WWD recently asked a lot of very smart people when the recovery would begin and what would precipitate it. Not surprisingly, few were able to predict the "when" and "what" with much certainty or commitment, and a few even had the candor to admit they had no idea. One source, who politely opted out when asked for an on-the-record comment, said, "The patient will get better when he stops being so sick."
Most informed observers in the apparel, beauty, retail and financial communities don't expect any great turnaround this year, although many figure that, as we approach the fourth quarter and the nominal one-year anniversary of the end of the world as we knew it, some metrics will start to look better, if only because the comparisons will be so lame. It will be a victory of sorts when a majority of stores reporting same-store sales can say they finished a month flat or slightly above dreadful year-ago numbers.
The more pressing long-term question is the shape of things to come. How will the fashion markets be different in a post-recovery world?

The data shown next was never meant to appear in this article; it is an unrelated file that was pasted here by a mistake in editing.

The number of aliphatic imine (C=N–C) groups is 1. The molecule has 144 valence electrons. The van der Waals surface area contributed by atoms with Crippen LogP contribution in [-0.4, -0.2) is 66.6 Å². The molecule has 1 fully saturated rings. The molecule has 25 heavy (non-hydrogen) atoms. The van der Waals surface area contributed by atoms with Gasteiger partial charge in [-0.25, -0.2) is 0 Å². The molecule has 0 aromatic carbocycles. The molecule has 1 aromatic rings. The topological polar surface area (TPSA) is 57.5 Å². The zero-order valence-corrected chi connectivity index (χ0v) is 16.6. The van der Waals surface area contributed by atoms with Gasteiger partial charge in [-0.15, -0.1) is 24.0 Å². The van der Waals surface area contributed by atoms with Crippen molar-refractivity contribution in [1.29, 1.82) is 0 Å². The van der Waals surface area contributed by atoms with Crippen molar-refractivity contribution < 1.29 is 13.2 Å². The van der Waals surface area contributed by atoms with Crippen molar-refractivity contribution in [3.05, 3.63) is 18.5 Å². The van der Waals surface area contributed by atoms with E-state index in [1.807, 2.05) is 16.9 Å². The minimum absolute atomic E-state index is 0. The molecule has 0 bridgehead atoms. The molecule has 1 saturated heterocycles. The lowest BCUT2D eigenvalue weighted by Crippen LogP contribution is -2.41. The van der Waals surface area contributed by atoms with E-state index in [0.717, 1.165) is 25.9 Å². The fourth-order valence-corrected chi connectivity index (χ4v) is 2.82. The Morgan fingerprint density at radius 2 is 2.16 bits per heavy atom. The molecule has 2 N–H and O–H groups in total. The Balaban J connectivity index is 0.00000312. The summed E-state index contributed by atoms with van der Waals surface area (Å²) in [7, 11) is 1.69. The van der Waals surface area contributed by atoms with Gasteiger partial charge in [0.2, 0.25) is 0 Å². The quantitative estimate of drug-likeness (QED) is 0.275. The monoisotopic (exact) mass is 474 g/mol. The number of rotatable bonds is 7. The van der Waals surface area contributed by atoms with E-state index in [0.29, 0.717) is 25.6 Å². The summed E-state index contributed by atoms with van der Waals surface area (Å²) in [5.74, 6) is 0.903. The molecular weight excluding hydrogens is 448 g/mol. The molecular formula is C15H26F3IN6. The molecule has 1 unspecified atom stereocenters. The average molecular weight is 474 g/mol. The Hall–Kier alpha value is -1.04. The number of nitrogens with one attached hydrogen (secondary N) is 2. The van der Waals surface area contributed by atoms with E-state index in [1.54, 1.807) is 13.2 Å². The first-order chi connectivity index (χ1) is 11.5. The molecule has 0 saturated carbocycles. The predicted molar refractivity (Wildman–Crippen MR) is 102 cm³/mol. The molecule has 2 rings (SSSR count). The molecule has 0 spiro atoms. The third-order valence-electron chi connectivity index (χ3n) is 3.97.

The retail industry has been overstored and overassorted for the better part of the postwar era. Companies pull back on expansion in a recession, and there are inevitably a few casualties that don't make it to the recovery, but that's never stopped the lopsided ratio of retail square footage to disposable income from growing.
That could change now. The familiar cycle of too many stores selling too much merchandise to too few consumers might actually be ready to be broken. As always, the strong will survive, and at most price levels and in all distribution channels, might find themselves with something they've been lacking since the repeal of fair trade and the blooming of Wal-Mart Stores -- price elasticity.
Living in famously overstored Nassau County on Long Island, I have recently, and for the first time in my adult life, had to drive more than a mile to find a discount shoe store after the one in my town closed and left one of those increasingly familiar gaping holes in what had once been an unbroken string of decorated storefronts.
Those empty storefronts won't be filling up all that quickly. The deflationary cycle that made profitability so elusive even during the growth years might be broken as competition contracts a bit and the playing field is left to the All Stars rather than the minor leaguers. The efficiencies forced on companies by the economic perfect storm won't be abandoned. In a few years, especially as the public cost of recovery is metabolized, we might be more concerned about inflation than its ugly stepsister, deflation.
And won't that be, at least, something?